The Kern County Fair was placed on a state financial watch list in 2013 by the Fairs and Expositions branch of the California Department of Food and Agriculture. And yet somehow the Bakersfield-based fair operated for six more years without CDFA oversight or audit.
In fact, the last time the CDFA conducted an audit of the Kern County Fair was 2009 — fully a decade ago. That lack of oversight may have significantly contributed to what California State Auditor Elaine Howle has called gross mismanagement of taxpayer funds, as well as multiple violations of state law, by the Kern County Fair.
A scathing state audit report, released on Aug. 20 following a whistleblower's complaint, did not specifically name the Kern County Fair, but my colleague Eytan Wallace of KGET-TV, who first reported this story, said he was told by a state official, off the record, that the fair in question was indeed Kern County. The next day Assemblyman Vince Fong told me he "had no doubt" it was Kern County — and the Kern County District Attorney's subsequent decision to investigate the matter, and specifically the Kern County Fair, seems to leave no question.
Before its public release, a draft report was first received by the Kern County Fair and the CDFA on April 17, which means both entities have had six months to implement recommended changes. More on that in a bit.
The audit focused on the fair's finances between 2016 and 2018. Among its most egregious findings was alleged mismanagement of at least $315,631 by Kern County Fair staff and its board of directors including: $132,584 of state credit card purchases with no supporting receipts, $130,396 on individual credit card purchases exceeding $100 for which the CEO did not sign prepared purchase orders, $30,048 in excessive and illegal out-of-state travel expenses, and $14,170 of non-itemized receipts.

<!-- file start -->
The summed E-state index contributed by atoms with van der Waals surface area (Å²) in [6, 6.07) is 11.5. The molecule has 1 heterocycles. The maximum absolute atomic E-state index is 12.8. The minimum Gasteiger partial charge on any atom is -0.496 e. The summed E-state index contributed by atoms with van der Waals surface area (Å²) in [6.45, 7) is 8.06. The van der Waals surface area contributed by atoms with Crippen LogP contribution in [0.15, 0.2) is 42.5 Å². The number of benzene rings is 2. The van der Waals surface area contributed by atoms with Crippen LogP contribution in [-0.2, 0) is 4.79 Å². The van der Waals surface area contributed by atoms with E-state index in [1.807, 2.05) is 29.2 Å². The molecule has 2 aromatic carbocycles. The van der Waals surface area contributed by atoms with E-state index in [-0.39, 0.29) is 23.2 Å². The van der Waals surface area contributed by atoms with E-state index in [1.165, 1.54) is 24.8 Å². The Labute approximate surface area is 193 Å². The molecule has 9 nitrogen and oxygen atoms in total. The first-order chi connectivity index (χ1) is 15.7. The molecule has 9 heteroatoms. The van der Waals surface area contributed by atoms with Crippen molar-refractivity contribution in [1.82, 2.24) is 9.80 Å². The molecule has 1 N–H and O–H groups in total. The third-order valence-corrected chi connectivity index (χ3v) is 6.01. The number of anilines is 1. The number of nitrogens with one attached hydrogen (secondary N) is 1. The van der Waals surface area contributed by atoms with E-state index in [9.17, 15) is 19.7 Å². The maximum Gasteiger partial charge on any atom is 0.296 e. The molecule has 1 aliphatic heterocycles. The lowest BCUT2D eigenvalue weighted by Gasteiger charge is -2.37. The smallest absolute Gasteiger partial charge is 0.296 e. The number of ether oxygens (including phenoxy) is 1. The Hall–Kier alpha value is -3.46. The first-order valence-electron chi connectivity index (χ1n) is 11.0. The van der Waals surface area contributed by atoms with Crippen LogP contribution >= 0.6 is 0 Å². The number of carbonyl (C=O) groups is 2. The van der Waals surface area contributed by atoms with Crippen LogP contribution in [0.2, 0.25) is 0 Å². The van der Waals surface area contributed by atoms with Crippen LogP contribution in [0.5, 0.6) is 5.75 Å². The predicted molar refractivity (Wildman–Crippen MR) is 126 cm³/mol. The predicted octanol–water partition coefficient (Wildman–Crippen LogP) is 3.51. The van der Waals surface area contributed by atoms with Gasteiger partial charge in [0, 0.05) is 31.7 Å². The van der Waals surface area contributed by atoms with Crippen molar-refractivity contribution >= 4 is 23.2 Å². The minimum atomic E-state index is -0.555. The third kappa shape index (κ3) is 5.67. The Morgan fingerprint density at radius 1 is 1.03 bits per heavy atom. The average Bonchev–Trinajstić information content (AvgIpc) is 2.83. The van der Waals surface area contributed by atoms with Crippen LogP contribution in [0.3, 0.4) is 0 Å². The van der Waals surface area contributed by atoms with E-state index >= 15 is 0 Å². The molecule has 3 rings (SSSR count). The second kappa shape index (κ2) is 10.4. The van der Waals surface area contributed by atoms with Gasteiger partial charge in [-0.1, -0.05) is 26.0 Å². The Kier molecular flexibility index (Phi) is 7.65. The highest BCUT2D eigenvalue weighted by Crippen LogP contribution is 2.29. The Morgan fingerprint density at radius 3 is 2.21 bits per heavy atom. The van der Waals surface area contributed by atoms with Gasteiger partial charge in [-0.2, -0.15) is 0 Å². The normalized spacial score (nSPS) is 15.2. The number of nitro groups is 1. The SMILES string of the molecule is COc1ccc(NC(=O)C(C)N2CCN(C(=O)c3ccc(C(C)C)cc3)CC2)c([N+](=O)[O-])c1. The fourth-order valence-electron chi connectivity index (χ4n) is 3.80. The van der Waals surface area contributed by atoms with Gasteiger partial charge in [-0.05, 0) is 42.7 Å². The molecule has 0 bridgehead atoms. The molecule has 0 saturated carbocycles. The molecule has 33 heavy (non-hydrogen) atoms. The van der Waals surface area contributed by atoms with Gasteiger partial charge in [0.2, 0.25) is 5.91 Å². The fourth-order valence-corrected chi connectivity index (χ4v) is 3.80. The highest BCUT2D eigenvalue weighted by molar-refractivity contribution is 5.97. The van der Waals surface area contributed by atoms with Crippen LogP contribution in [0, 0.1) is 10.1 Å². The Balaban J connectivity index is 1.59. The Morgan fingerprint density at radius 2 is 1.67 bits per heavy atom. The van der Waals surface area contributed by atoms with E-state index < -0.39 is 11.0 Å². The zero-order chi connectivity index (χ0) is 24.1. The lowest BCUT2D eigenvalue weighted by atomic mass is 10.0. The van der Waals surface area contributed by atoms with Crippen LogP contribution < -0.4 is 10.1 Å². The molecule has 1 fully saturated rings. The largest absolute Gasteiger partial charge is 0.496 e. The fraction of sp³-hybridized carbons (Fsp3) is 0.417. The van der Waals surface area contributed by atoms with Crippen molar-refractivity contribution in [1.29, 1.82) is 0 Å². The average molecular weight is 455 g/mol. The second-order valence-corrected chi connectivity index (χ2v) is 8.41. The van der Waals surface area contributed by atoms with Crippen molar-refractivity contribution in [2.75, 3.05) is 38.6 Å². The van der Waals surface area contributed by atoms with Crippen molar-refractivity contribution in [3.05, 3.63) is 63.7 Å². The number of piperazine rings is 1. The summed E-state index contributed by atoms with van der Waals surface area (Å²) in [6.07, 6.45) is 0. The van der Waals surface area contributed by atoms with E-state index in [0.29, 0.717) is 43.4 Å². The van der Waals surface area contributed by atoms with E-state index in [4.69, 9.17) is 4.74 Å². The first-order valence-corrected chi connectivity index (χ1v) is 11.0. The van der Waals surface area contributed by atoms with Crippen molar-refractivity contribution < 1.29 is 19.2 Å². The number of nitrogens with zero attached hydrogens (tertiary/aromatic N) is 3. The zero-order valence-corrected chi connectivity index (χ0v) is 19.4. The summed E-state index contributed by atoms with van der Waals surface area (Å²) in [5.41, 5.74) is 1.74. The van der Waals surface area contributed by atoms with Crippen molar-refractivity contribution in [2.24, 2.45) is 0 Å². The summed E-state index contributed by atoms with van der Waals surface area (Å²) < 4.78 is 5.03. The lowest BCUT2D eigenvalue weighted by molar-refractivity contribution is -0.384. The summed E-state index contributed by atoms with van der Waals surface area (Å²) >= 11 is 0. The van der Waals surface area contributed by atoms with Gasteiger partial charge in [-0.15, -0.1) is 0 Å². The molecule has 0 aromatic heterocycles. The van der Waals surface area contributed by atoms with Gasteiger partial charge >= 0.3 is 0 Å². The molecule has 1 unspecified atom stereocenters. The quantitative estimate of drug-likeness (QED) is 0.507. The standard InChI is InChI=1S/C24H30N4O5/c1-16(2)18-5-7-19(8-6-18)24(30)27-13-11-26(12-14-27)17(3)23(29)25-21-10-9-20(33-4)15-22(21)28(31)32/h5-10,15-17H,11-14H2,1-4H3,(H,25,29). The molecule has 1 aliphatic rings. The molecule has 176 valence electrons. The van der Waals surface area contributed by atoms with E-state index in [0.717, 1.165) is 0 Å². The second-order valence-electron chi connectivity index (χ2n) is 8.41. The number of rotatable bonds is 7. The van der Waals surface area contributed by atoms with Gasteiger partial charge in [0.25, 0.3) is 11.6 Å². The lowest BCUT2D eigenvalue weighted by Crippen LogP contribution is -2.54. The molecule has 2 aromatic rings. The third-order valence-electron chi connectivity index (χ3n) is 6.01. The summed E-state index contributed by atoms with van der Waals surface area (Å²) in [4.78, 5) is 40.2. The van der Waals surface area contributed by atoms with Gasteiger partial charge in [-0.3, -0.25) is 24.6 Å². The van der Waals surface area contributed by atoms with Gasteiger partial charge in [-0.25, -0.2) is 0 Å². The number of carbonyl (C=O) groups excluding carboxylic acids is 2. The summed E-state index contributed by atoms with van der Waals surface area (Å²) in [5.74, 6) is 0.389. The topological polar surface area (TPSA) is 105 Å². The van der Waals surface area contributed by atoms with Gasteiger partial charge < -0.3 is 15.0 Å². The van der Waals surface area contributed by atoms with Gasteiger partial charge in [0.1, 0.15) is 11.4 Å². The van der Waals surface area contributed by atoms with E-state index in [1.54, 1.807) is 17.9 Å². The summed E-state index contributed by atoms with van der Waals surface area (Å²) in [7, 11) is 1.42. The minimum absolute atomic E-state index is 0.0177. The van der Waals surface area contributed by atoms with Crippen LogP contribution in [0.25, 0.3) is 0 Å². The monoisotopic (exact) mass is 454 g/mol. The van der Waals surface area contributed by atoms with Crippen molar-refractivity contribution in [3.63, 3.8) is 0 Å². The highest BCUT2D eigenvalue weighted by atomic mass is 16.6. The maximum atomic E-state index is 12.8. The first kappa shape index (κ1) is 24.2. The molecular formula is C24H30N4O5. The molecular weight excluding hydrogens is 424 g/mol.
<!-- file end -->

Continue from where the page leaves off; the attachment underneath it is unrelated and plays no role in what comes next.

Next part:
I don't know about you, but I like to pay at least the minimum amount on my credit card bill to avoid late fees and interest. But when it's not your money, I guess you can just let the taxpayers worry about that, because according to the report the Kern County Fair racked up a whopping $5,188 in late fees and interest for late and overdue payments.
The audit infers that when you travel on the public's dime, you're also permitted to eat and drink beer, wine and hard liquor. So, fair employees used the public credit cards to pay for lavish meals that included alcohol. Cheers. According to the audit, the CEO made notes that he dined with the deputy manager, other staff and six board members.
Let's get back to CDFA dropping the ball. It placed Kern County on something called the "Fairs on the Watch" program, which is a list of fiscally challenged fairs, or, officially, "district agricultural associations." According to the State Auditor, this watch program exists to ensure that each association can continue to meet community needs and pursue local success. CDFA is supposed to monitor, assist with or intervene in the management of financially challenged associations such as the Kern County Fair. Apparently, CDFA never did that.